Tag Archives: Chavizm

Ten tenets of Chavizm

Leaked US diplomatic cable, reproduced in its entirety. This was written June 16, 2009, 12 days before the first major setback of Chavizm: The deposing of his Quisling in Honduras, Manuel Zelaya.

A student of history may find that most of these tenets are not new by any means. They have been used in the past over and over by other dictators, e.g., Adolf Hitler. The repression has continued after this cable was written, by making judge Maria Afiuni and former presidential candidate Alejandro Peña Esclusa the latest political prisoners. How much longer, Venezuela?

DE RUEHCV #0750/01 1671323
P 161323Z JUN 09 ZDK




E.O. 12958: DECL: 06/11/2019


1. This message is the end of tour analysis of the political
situation in Venezuela by Embassy Deputy Political Counselor
Dan Lawton.

2. (C) Summary. Despite President Chavez's professed
allegiance to socialism, his political project lacks any
consistent ideology. Instead, the Venezuelan president
exercises an increasingly authoritarian playbook that ensures
his unquestioned, indefinite leadership and concentrates more
and more power in his hands. The Government of the
Bolivarian Republic of Venezuela (GBRV) aggressively defends
its democratic legitimacy at the same time that it targets
key opposition leaders, polarizes society along political and
class lines, and hypes the existence of external and internal
enemies to justify repressive measures. Chavez's preference
for loyalty over competence, creation of parallel Bolivarian
institutions, efforts to forge a one-party state, and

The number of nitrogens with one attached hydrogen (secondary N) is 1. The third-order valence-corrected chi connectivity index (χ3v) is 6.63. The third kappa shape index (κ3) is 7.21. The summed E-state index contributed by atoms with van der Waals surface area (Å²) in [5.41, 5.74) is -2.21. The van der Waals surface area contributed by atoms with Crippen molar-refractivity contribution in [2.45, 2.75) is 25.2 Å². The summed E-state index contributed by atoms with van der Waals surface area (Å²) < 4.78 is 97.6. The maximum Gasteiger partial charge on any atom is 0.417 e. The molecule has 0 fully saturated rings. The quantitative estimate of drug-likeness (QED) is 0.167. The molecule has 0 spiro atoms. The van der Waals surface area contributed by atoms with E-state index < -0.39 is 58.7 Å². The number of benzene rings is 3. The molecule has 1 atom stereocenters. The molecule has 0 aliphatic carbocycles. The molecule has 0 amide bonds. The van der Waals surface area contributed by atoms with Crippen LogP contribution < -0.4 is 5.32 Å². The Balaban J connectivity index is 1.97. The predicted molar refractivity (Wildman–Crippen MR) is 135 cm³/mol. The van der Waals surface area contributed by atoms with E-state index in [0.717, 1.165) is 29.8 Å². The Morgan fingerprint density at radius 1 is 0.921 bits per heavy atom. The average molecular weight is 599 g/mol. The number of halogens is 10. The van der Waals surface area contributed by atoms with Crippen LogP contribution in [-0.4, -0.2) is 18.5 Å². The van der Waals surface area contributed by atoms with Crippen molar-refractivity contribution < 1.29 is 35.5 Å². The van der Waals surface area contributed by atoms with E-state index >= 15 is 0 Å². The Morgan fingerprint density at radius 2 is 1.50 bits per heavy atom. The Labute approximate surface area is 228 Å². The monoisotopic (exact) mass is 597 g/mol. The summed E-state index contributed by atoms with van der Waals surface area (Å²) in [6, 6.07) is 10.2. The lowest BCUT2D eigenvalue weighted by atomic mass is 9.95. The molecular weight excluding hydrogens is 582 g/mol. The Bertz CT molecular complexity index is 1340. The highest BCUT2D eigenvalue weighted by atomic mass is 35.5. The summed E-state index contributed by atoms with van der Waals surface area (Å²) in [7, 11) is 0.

chest-thumping nationalism also smack of creeping
totalitarianism. Overall, Chavismo poses a serious threat to
democracy not just in Venezuela but throughout the region,
and it directly competes against U.S. influence in Latin
America. Moreover, it is becoming ever more difficult to
begin any dialogue with a GBRV increasingly consumed by its
own solipsistic "revolutionary" fervor and outsized ambition.
End Summary.

--------------------------------------------- ------
One - There Is Only One Great, Indispensable Leader
--------------------------------------------- ------

3. (C) President Chavez has carefully cultivated his own
personality cult, such that for most Venezuelan voters,
President Chavez embodies Chavismo. Outsized billboards and
posters of Chavez dominate public buildings as well as the
rallies and campaigns of his United Socialist Party of
Venezuela (PSUV). Venezuelans can buy a wide range of Chavez
paraphernalia from Chavez action figures to Chavez watches to
a compact disc of Chavez singing Venezuelan folk songs. He
dominates all state media, which also broadcast his Sunday
"Alo, Presidente" talk show. Chavez regularly requires all